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Enhanced waste-management practices reduce carbon emissions and support lower landfill taxes

July 1, 2016

Enhanced waste-management practices reduce carbon emissions and support lower landfill taxes

Landfills are the oldest form of waste management, but have a large environmental impact. In the EU, landfilling is now a last resort for waste management and strictly limited, and any waste that has to be landfilled must be sent to sites that comply with the Directive on the landfill of waste.

One way to reduce the environmental effects of landfills is to impose a tax on their use. Landfill taxes are a form of sustainable materials management — which is a component of the EU’s flagship initiative to achieve resource efficiency by 2020. Another form of sustainable materials management is ‘Enhanced Waste Management’ (EWM), which aims to process waste into useful products. This is a relatively new concept in Europe and not yet part of the Waste Framework Directive.

Both mechanisms could provide environmental and economic benefits, but they can be difficult to balance. This is because high landfill taxes can reduce the incentive for EWM, as taxation reduces the amount of landfilled material available for conversion into useful products and mitigates the issue of scarce landfill space — thus making EWM less necessary. Likewise, as EWM reduces the amount of waste that is permanently landfilled, it also reduces the landfill scarcity issue, making landfill taxes more ‘redundant’ (because it postpones the point of landfill capacity exhaustion), the researchers assert. EWM could thus reduce the necessity of landfill taxes, contribute to a circular economy and have environmental benefits.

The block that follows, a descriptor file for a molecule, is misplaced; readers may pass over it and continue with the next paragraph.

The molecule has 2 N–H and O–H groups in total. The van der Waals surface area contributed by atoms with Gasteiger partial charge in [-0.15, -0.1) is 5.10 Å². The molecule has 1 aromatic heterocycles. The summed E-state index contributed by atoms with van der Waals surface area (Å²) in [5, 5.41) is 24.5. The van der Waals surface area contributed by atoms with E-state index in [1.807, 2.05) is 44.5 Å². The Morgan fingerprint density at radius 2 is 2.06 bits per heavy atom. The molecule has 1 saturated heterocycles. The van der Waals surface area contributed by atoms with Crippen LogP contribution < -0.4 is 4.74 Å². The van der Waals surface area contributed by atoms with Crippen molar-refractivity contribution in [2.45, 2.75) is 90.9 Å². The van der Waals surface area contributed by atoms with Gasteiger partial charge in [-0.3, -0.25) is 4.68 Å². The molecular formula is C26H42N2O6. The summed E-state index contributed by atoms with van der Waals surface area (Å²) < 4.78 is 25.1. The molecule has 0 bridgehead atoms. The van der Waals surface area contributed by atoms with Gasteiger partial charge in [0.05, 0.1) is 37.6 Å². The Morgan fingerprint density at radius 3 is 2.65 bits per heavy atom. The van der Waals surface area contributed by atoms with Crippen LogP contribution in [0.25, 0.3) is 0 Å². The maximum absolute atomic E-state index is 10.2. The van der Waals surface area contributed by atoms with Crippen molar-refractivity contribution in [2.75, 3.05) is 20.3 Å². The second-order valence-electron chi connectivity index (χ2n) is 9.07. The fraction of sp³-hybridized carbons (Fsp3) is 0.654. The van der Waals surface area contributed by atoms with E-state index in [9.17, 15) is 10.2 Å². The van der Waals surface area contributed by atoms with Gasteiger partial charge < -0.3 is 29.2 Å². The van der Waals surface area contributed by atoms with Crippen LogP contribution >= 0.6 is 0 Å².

Read more at "Science for Environment Policy": European Commission DG Environment News Alert Service, edited by SCU, The University of the West of England, Bristol.

01 July 2016
Issue 461

category : Topics


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